This directory, called a repository, contains the history of your project and some Mercurial metadata. This is where Mercurial records all your revisions of tracked files (actually, it stores only the differences between each revision, like RCS/CVS/Subversion, and in compressed form, so the size is usually less than that of the the actual data!). And also, this is where it stores the commit messages, information about branches, tags, bookmarks, and so on. All the other files and directories beside .hg are your project files; they form what is called a working directory. If ever you would like to forget version control in this zone, you can just remove the .hg directory.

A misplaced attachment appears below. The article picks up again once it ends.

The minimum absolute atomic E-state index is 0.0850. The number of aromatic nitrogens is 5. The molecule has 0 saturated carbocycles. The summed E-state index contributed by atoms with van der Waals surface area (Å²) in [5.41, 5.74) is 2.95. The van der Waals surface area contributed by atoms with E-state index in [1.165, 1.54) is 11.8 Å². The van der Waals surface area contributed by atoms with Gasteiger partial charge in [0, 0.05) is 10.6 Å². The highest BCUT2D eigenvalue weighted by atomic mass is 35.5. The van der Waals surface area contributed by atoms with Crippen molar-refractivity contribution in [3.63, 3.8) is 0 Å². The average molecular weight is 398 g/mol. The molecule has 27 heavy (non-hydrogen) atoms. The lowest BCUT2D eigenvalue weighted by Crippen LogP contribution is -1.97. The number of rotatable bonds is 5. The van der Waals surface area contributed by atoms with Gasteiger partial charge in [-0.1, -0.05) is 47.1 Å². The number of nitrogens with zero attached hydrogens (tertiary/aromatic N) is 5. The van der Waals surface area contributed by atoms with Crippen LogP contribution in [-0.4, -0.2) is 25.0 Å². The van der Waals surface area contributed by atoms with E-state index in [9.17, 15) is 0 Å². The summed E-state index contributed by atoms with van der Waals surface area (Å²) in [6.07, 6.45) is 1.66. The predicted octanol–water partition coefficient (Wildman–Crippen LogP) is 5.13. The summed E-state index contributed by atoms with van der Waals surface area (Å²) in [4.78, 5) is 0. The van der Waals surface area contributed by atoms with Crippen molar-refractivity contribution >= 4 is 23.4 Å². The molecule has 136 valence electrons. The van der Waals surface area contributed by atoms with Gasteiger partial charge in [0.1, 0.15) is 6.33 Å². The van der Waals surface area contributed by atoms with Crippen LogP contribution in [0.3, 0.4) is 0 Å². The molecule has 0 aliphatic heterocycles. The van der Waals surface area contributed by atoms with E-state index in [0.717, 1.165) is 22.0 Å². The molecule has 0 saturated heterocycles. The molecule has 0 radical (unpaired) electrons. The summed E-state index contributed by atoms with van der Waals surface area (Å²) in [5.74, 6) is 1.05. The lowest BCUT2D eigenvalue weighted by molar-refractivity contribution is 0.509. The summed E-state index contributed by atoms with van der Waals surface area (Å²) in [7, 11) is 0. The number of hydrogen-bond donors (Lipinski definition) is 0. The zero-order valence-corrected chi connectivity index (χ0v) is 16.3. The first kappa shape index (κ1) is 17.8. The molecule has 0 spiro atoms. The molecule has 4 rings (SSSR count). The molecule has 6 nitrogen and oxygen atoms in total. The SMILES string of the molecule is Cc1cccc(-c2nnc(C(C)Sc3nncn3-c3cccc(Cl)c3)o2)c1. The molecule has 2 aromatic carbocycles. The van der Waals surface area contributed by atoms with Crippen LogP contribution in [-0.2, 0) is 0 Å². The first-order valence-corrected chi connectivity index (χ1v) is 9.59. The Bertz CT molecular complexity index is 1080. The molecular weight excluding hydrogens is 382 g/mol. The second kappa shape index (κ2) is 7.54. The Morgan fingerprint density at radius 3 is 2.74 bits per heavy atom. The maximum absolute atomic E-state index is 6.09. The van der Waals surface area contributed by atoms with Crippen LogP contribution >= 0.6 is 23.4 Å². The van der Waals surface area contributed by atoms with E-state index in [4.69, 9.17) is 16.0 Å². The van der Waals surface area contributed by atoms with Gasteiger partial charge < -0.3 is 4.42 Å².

Another interesting thing to note is that, contrary to Subversion for instance, in a local .hg repository, you do not have less information than in a repository in a central server! Your installation of Mercurial actually allows you to have both a client command (or GUI), with which you can work locally or with distant servers, and a server, with which you can share your work with colleagues. This is because, with DVCS ( Distributed VCS ), there is no difference between the data checked out to work with and the data ready to be published. When you either create a local repository or clone an existing one from a server, you have all the necessary information (in the .hg directory) to become a publisher yourself.

There's more...

This section will discuss supplementary commands or options.

Other commands